The Replacement

One of the most vivid, sad, and frightening scenes in Little, Big is about a changeling. Sophie brings the thing with which the faeries have replaced her infant daughter Lilac to George Mouse, hoping against hope for some kind of help:

“Then I saw it climbing up the stairs. Stair by stair. It looked — what’s the word — it looked purposeful: like it knew where it was going. So I said, ‘Hey, wait a second, buster –‘ I couldn’t think of it as a girl — and I reached for its arm. It felt weird, cold, and dry, like leather. It looked back at me with this look of hate — who the fuck are you — and it pulled away, and I pulled back, and –” George sat again, overcome. “It tore. I tore a hole in the god damn thing. Rrrrip. A hole opened up near its shoulder, and you could look in, like into a doll — empty. I let go fast. It didn’t seem to be hurt, just flapped the arm, like damn now it’s busted, and crawled on; and its blanket was coming off, and I could see there were some other cracks and splits here and there — at the knees, you know, and the ankles. This kid was falling apart.”

replacementThree years ago, Jenny at Reading the End wrote a review of Brenna Yovanoff’s The Replacement, which is also about a changeling. I had forgotten about the book until she mentioned it again recently, at which time I pounced. Yovanoff’s book turns the situation around. What is it like to be that purposeful changeling in a family, a society, where you never belonged?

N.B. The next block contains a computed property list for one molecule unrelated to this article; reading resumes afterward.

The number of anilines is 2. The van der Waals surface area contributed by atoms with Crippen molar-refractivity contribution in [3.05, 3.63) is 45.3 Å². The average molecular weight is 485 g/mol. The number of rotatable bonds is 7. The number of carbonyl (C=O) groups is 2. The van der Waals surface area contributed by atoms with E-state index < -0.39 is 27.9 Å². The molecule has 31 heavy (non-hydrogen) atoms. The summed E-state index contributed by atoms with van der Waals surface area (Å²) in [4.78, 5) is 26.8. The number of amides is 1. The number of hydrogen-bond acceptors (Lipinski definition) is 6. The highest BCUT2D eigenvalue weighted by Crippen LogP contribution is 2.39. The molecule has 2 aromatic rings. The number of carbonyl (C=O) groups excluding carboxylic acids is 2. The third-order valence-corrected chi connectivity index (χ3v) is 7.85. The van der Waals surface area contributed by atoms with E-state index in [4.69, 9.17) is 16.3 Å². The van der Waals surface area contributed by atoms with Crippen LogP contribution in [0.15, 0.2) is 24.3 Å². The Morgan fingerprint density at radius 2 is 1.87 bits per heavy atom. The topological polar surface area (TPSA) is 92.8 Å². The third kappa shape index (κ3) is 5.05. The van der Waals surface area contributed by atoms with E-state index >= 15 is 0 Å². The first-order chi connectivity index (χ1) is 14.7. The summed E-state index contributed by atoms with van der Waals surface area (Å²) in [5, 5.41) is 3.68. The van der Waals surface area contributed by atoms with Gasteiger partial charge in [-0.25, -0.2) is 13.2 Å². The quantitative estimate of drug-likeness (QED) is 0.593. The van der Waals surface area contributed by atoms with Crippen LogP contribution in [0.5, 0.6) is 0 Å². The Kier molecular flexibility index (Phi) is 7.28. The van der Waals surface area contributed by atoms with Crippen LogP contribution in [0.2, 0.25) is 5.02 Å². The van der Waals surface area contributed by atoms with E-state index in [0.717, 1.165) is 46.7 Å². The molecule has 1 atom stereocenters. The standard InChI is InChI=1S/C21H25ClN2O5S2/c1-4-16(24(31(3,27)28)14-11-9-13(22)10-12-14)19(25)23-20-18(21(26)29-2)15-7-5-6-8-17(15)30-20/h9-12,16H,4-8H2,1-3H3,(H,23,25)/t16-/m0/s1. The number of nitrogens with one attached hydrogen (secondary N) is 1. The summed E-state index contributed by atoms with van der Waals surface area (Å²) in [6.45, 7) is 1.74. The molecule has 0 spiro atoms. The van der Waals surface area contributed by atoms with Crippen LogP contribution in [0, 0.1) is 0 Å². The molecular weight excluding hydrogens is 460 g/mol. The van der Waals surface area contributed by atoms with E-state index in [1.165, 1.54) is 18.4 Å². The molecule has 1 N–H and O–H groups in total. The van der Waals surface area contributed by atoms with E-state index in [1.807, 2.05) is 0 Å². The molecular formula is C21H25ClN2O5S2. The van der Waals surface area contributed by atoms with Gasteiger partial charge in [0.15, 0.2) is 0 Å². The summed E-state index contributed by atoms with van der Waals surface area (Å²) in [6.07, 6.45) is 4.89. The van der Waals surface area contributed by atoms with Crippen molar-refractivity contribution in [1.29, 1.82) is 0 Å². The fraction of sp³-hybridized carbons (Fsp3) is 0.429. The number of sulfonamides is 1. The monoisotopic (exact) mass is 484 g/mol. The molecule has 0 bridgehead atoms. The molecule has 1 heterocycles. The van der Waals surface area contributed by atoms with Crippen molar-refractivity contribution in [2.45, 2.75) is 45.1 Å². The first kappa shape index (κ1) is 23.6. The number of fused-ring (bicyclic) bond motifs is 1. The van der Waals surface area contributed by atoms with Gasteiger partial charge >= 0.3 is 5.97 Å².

Mackie Doyle, the narrator of the story, is the thing with which the faeries replaced his family’s infant son Malcolm. The difference is that he’s survived infancy, survived toddlerhood, into adolescence. But like the changeling in Crowley, Mackie is now falling apart. He’s allergic to iron, and to blood; a skinned knee can send him into a fainting spell, and it takes him days to recover. He can’t walk on consecrated ground, even though his father is the pastor of a church; he just has to linger outside and look like the rebellious adolescent he’d prefer not to be. He’s constantly exhausted and ill. He spends his remaining energy trying not to seem different (even though he and his family know that he is irrecoverably, fundamentally different) — if the townsfolk of Gentry found out who or what he was, they’d turn on him.

Because Malcolm is not the first child who’s disappeared in Gentry, and he won’t be the last. The town is ruled by faeries (not that Gentry will name this phenomenon) who protect the town and make it essentially recession-proof. In return, they demand adulation, love… and blood sacrifice. This time, they’ve taken Mackie’s friend Tate’s baby sister Natalie, and Tate — a ferocious and furious girl who sees through Gentry’s comfortable lies — wants her sister back.

(A brief interruption: this is something Little, Big never really addresses. The faeries in that novel wage war, or some simulacrum of it, and they do things that cause sorrow to humans, or radically inconvenience them, but there is no “teind to hell” or anything like it. This goes against all the literature. Hmmm.)

In any case, the most interesting thing about this book is the way we look inside Mackie, and unlike Crowley’s changeling, he is not empty. He isn’t a person — he finds that with more habit and use, he might be more comfortable underground with the faeries than with his own family. But he isn’t entirely one of them, either: he reacts against the justifications and rules of Faerie as much as against his own allergens. Who is Mackie? We don’t know, and neither does he. But he is a terrific character.